Matthew Pike catches up with Nick Monteith from Bivouac Outdoor for tips on making sure your pack is still up to scratch.
Mould and mildew: If it’s been stored in a damp place, a layer of mould may have developed. “Wash in a tub of warm water with mild soap and a scrubbing brush,” says Monteith. “As far as I know, there’s no way to remove mildew – the best advice is to store your pack inside the house, somewhere dry.”
Buckles: Check these aren’t broken. If so replace. “Sea to Summit make a good field repair buckle allowing you to replace a sewn in buckle without having to unstitch it.”
Holes and fraying: You can probably ignore tiny holes, but slightly bigger holes or fraying can be contained by applying seam grip. “Take your pack into your local outdoor store for advice on the best treatment,” says Monteith. “If there’s a big tear it will need to be properly stitched up, with a sewn patch.”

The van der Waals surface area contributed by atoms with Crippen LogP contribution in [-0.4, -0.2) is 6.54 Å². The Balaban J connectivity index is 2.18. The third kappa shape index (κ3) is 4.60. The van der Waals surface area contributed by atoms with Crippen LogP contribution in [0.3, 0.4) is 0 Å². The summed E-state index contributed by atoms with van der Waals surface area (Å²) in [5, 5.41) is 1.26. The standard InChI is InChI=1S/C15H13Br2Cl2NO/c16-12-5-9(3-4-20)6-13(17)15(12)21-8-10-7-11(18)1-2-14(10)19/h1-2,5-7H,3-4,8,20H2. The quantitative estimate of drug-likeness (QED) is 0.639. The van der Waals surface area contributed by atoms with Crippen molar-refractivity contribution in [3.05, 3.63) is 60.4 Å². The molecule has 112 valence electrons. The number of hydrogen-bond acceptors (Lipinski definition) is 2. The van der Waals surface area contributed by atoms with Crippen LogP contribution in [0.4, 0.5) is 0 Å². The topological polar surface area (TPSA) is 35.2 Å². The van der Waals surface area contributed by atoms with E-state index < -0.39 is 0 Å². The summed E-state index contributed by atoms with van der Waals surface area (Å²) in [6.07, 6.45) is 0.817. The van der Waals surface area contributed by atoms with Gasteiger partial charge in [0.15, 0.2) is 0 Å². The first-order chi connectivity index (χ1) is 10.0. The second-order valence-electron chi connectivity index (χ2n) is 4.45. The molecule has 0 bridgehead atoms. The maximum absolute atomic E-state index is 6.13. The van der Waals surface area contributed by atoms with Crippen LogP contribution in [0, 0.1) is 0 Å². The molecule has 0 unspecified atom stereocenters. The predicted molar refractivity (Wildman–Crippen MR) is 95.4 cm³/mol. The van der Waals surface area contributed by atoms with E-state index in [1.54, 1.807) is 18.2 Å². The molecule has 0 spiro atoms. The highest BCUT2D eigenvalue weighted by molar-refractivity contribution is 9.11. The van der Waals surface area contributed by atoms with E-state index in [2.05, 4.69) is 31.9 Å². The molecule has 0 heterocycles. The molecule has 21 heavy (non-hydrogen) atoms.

Zippers: Zips hate salt and can get stuck from corrosion. Your best bet is to rinse zippers in fresh water before putting the pack away. “Sometimes replacing a zip slider will work, replacing a whole zip is more costly,” says Monteith.
Shoulder and waist padding: Over time and use, foam padding will break down or compress. This loses the even cushioning needed for the pack to be comfortable. “Try loading it up and walking around the block,” suggest monteith. “If it doesn’t feel comfortable, it may be time for a new pack.” You can get replacement hip belts or shoulder straps for some packs, but chances are the whole pack is getting tired.
Pack liner: Hold your pack liner to the light to look for holes and fix these with seam grip or adhesive. If there are a lot of holes, consider replacing with a dry bag-style pack liner. “Some are actually lighter than the yellow plastic bags and they have a better seal at the top.”
TIP: Check the warranty on your pack to see what it covers. Some brands offer amazing warranties that cover accidental damage.